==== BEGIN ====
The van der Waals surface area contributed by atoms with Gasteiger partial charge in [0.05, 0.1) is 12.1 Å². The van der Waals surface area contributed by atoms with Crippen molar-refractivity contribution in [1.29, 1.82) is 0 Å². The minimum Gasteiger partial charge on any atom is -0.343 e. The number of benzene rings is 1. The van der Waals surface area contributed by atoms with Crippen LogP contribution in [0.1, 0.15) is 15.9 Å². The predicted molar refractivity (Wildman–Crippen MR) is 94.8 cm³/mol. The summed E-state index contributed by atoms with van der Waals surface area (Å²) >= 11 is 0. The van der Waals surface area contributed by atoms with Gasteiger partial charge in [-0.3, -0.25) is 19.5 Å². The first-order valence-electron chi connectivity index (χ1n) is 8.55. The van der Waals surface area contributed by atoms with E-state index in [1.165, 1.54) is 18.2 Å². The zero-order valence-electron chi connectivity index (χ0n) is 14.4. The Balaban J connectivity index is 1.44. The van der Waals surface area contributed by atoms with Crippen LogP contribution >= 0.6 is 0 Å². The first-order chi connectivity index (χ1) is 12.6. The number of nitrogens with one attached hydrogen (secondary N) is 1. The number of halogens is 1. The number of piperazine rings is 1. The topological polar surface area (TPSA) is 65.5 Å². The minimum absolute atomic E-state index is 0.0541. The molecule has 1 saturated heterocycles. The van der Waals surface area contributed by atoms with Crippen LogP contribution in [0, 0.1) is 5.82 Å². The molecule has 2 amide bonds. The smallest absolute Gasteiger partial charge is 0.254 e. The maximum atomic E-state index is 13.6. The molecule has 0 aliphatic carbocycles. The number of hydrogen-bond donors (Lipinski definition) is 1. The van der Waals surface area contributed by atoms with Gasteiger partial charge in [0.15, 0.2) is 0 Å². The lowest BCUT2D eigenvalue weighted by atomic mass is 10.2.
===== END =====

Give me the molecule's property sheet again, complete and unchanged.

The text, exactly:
The van der Waals surface area contributed by atoms with Gasteiger partial charge in [0.05, 0.1) is 12.1 Å². The van der Waals surface area contributed by atoms with Crippen molar-refractivity contribution in [1.29, 1.82) is 0 Å². The minimum Gasteiger partial charge on any atom is -0.343 e. The number of benzene rings is 1. The van der Waals surface area contributed by atoms with Crippen LogP contribution in [0.1, 0.15) is 15.9 Å². The predicted molar refractivity (Wildman–Crippen MR) is 94.8 cm³/mol. The summed E-state index contributed by atoms with van der Waals surface area (Å²) >= 11 is 0. The van der Waals surface area contributed by atoms with Gasteiger partial charge in [-0.3, -0.25) is 19.5 Å². The first-order valence-electron chi connectivity index (χ1n) is 8.55. The van der Waals surface area contributed by atoms with E-state index in [1.165, 1.54) is 18.2 Å². The zero-order valence-electron chi connectivity index (χ0n) is 14.4. The Balaban J connectivity index is 1.44. The van der Waals surface area contributed by atoms with Crippen LogP contribution >= 0.6 is 0 Å². The first-order chi connectivity index (χ1) is 12.6. The number of nitrogens with one attached hydrogen (secondary N) is 1. The number of halogens is 1. The number of piperazine rings is 1. The topological polar surface area (TPSA) is 65.5 Å². The minimum absolute atomic E-state index is 0.0541. The molecule has 1 saturated heterocycles. The van der Waals surface area contributed by atoms with Crippen LogP contribution in [0, 0.1) is 5.82 Å². The molecule has 2 amide bonds. The smallest absolute Gasteiger partial charge is 0.254 e. The maximum atomic E-state index is 13.6. The molecule has 0 aliphatic carbocycles. The number of hydrogen-bond donors (Lipinski definition) is 1. The van der Waals surface area contributed by atoms with Gasteiger partial charge in [0.15, 0.2) is 0 Å². The lowest BCUT2D eigenvalue weighted by atomic mass is 10.2.